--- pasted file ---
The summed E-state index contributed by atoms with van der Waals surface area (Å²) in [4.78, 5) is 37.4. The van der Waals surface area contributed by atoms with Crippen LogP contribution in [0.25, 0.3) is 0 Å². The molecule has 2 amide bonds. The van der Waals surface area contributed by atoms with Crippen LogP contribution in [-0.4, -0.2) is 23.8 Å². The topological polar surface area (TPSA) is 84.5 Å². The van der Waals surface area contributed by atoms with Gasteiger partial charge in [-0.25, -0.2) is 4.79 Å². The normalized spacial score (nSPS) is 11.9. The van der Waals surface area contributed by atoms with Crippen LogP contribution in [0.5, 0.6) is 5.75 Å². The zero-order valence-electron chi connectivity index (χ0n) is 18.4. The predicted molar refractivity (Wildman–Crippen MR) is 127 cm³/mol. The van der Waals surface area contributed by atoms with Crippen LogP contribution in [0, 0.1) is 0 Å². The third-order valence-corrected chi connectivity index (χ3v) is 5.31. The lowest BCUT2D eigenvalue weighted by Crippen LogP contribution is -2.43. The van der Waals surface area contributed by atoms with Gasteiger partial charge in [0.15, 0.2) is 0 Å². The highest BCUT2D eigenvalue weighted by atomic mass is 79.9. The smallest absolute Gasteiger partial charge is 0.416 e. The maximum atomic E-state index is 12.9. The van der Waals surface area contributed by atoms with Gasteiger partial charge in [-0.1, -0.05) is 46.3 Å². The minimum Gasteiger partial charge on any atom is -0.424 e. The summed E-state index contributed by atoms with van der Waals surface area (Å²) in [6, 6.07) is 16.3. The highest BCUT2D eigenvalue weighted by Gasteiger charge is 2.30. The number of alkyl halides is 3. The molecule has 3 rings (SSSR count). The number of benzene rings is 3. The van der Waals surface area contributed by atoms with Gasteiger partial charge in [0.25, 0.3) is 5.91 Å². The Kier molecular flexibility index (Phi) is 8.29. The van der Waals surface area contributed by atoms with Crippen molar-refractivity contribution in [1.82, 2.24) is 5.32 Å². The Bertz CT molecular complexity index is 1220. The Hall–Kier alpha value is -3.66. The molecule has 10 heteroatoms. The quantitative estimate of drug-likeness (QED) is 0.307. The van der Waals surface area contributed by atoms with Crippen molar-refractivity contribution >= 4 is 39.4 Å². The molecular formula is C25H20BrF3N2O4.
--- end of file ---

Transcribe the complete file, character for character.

The summed E-state index contributed by atoms with van der Waals surface area (Å²) in [4.78, 5) is 37.4. The van der Waals surface area contributed by atoms with Crippen LogP contribution in [0.25, 0.3) is 0 Å². The molecule has 2 amide bonds. The van der Waals surface area contributed by atoms with Crippen LogP contribution in [-0.4, -0.2) is 23.8 Å². The topological polar surface area (TPSA) is 84.5 Å². The van der Waals surface area contributed by atoms with Gasteiger partial charge in [-0.25, -0.2) is 4.79 Å². The normalized spacial score (nSPS) is 11.9. The van der Waals surface area contributed by atoms with Crippen LogP contribution in [0.5, 0.6) is 5.75 Å². The zero-order valence-electron chi connectivity index (χ0n) is 18.4. The predicted molar refractivity (Wildman–Crippen MR) is 127 cm³/mol. The van der Waals surface area contributed by atoms with Crippen LogP contribution in [0, 0.1) is 0 Å². The third-order valence-corrected chi connectivity index (χ3v) is 5.31. The lowest BCUT2D eigenvalue weighted by Crippen LogP contribution is -2.43. The van der Waals surface area contributed by atoms with Gasteiger partial charge in [0.15, 0.2) is 0 Å². The highest BCUT2D eigenvalue weighted by atomic mass is 79.9. The smallest absolute Gasteiger partial charge is 0.416 e. The maximum atomic E-state index is 12.9. The van der Waals surface area contributed by atoms with Gasteiger partial charge in [-0.1, -0.05) is 46.3 Å². The minimum Gasteiger partial charge on any atom is -0.424 e. The summed E-state index contributed by atoms with van der Waals surface area (Å²) in [6, 6.07) is 16.3. The highest BCUT2D eigenvalue weighted by Gasteiger charge is 2.30. The number of alkyl halides is 3. The molecule has 3 rings (SSSR count). The number of benzene rings is 3. The van der Waals surface area contributed by atoms with Gasteiger partial charge in [0.25, 0.3) is 5.91 Å². The Kier molecular flexibility index (Phi) is 8.29. The van der Waals surface area contributed by atoms with Crippen molar-refractivity contribution in [1.82, 2.24) is 5.32 Å². The Bertz CT molecular complexity index is 1220. The Hall–Kier alpha value is -3.66. The molecule has 10 heteroatoms. The quantitative estimate of drug-likeness (QED) is 0.307. The van der Waals surface area contributed by atoms with Crippen molar-refractivity contribution >= 4 is 39.4 Å². The molecular formula is C25H20BrF3N2O4.